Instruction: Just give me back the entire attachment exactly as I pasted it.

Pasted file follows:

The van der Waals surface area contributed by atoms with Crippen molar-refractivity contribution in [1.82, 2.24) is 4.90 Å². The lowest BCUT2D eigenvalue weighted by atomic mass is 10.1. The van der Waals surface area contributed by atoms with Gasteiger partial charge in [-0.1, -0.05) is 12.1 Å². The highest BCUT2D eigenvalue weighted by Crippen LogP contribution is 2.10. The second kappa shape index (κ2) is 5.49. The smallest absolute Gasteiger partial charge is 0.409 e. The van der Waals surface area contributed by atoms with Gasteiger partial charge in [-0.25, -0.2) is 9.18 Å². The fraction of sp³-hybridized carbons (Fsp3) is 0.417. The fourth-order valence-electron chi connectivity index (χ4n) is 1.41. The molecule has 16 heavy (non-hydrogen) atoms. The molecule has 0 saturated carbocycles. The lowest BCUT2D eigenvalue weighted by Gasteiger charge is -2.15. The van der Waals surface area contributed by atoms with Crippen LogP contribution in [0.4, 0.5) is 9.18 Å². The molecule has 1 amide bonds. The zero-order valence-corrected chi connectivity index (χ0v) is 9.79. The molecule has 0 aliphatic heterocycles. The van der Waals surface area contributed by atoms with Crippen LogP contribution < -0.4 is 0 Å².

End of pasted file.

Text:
The van der Waals surface area contributed by atoms with Crippen molar-refractivity contribution in [1.82, 2.24) is 4.90 Å². The lowest BCUT2D eigenvalue weighted by atomic mass is 10.1. The van der Waals surface area contributed by atoms with Gasteiger partial charge in [-0.1, -0.05) is 12.1 Å². The highest BCUT2D eigenvalue weighted by Crippen LogP contribution is 2.10. The second kappa shape index (κ2) is 5.49. The smallest absolute Gasteiger partial charge is 0.409 e. The van der Waals surface area contributed by atoms with Gasteiger partial charge in [-0.25, -0.2) is 9.18 Å². The fraction of sp³-hybridized carbons (Fsp3) is 0.417. The fourth-order valence-electron chi connectivity index (χ4n) is 1.41. The molecule has 16 heavy (non-hydrogen) atoms. The molecule has 0 saturated carbocycles. The lowest BCUT2D eigenvalue weighted by Gasteiger charge is -2.15. The van der Waals surface area contributed by atoms with Crippen LogP contribution in [0.4, 0.5) is 9.18 Å². The molecule has 1 amide bonds. The zero-order valence-corrected chi connectivity index (χ0v) is 9.79. The molecule has 0 aliphatic heterocycles. The van der Waals surface area contributed by atoms with Crippen LogP contribution < -0.4 is 0 Å².